As for big business: Why does its success have to be at the expense of the middle or any other class? The most successful corporations fall into the 35 percent federal tax bracket – second highest in the world (after Japan) among industrialized nations. That’s not fair enough? Even Barack Obama has said publicly it’s too high. And you can add state and local taxes on top of that. Corporations exploit as many loopholes as possible because that’s what their competitors do. Would you consider Warren Buffett a big businessman? He's a Democrat, major contributor to Democratic candidates, and consultant to Obama. And he owes the IRS $1 billion in income taxes dating back to 2002, which he is doing everything he can to avoid paying. So are you prepared to be critical of him? Or of General Electric, which Obama clearly has chosen as his favorite corporation? GE made a reported $14.2 billion profit in 2010, on which it paid nothing – $0.00 – in federal income tax.

News flash: Big corporations are run by Democrats too.

Finally, to your point about managing the day-to-day affairs of the country and nothing more: Do you honestly believe that is what Obama has been about? If you do, unfortunately you are sadly misguided. I assume you voted for him; did it occur to you that he would have hidden agendas? Like, telling the Russians he’d be more flexible on missile defense once he is reelected. Or allowing American guns to go to Mexican drug gangs. Or ordering Catholic institutions to provide insurance coverage for contraception. Or taking the student loan business away from private-sector banks. And even mundane stuff, such as trying to forbid farm families from assigning chores to their kids. He has done every one of those things.

I could go on.

My point: You’ll be a better-informed citizen if you take the time to learn what’s really going on rather than swallowing whole what the news media are telling you.

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 Post subject: Re: Republican Debate?
PostPosted: Fri May 04, 2012 7:44 pm 
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Bob in Boston wrote:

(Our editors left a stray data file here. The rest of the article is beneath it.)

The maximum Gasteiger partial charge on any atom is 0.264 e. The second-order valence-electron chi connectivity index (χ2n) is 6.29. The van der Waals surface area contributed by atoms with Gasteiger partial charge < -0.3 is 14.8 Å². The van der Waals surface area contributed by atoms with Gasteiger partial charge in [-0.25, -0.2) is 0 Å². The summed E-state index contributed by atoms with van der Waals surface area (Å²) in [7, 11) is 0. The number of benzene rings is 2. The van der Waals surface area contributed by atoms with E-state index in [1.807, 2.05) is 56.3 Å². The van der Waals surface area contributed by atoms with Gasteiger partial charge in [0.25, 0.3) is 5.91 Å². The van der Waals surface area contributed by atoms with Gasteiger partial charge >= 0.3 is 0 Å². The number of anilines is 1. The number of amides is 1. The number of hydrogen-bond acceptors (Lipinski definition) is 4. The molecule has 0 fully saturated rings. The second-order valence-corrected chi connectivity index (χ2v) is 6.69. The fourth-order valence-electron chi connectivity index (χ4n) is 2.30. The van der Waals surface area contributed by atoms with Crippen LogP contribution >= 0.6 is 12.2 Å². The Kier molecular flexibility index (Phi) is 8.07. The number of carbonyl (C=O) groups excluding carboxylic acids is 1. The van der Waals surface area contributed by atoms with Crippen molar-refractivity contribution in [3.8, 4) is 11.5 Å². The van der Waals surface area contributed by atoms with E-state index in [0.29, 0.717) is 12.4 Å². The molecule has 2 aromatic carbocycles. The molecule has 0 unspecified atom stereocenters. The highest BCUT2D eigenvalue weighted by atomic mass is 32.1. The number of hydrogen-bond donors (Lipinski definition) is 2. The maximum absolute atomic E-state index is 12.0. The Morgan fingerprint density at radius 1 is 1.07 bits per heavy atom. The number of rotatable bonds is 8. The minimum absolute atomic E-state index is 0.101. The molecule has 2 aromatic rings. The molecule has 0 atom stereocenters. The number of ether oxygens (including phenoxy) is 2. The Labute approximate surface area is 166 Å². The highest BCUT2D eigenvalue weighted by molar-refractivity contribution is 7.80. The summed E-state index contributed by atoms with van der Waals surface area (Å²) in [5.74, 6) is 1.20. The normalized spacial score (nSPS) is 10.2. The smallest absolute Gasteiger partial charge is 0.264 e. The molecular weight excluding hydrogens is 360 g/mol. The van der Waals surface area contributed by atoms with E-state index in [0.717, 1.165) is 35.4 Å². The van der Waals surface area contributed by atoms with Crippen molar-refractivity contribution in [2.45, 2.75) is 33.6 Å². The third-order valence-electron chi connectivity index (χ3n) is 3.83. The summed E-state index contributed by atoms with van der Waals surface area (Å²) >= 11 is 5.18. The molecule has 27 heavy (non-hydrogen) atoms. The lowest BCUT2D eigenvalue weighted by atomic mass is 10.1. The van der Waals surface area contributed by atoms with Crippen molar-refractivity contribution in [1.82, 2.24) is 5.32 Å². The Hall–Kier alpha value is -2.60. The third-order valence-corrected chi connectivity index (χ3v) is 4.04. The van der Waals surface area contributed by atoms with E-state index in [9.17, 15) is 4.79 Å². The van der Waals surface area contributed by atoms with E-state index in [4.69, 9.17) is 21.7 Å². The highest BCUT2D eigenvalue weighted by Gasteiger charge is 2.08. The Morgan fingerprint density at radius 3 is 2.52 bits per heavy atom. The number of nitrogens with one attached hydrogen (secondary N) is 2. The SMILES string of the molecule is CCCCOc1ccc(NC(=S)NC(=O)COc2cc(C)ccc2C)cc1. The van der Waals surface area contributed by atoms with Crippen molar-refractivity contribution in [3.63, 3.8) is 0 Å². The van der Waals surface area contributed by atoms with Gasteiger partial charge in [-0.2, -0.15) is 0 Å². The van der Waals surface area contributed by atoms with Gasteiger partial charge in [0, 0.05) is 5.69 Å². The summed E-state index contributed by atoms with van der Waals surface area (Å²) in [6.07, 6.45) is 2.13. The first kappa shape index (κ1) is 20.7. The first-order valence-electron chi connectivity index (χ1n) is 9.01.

Unlike the establishment, conservatives believe the social issues are crucially important. That is their right, you know. To them, much of the moral fiber of this country already has been eaten away by cultural rot and liberal government policies.

Or, in other words, policies that get big government out of people's lives.

Bob in Boston wrote:
This is why they oppose abortion on demand, contraception on demand, legalization of marijuana, pornography, and same-sex marriage. They believe that without moral fiber the United States will have lost what made it the most exceptional nation in human history. I am a conservative and I don’t give a damn what people do to themselves or each other in the privacy of their own homes. If it’s inimical to their best interests, that’s their problem. Just do not ask me to vote for it or expect me to be happy about paying for it.

Please explain how each of the underlined items would be paid for by religious conservatives if they were to come to pass, because I don't see it. However, I do see how legal enforcement of policies opposing said items is paid for by the general public, and resources earmarked for such policies comprise a significant portion of the government budget.

This is the apparent hypocrisy that BD was identifying. Religious conservatives claim they hate big government and want to promote freedom of choice, but when it comes to social issues, they love big government and want it to dictate how people should live. And when they claim that they don't like liberal policies because they would be too costly on the public, they forget or ignore the wanton spending that takes place to pay for conservative policies (see the War on Drugs; the Iraq War; the War in Afghanistan). I share BD's frustration with religious conservatives, as they apparently want big government out of people's lives, except when they don't.

Bob in Boston wrote:
As for big business: Why does its success have to be at the expense of the middle or any other class?

It doesn't. The problem is that, under the status quo, the upper class is making money hand-over-fist while the middle and lower class are suffering. And every conservative policy offered thus far appears to do nothing to address this problem; if anything, they would appear to exacerbate the problem.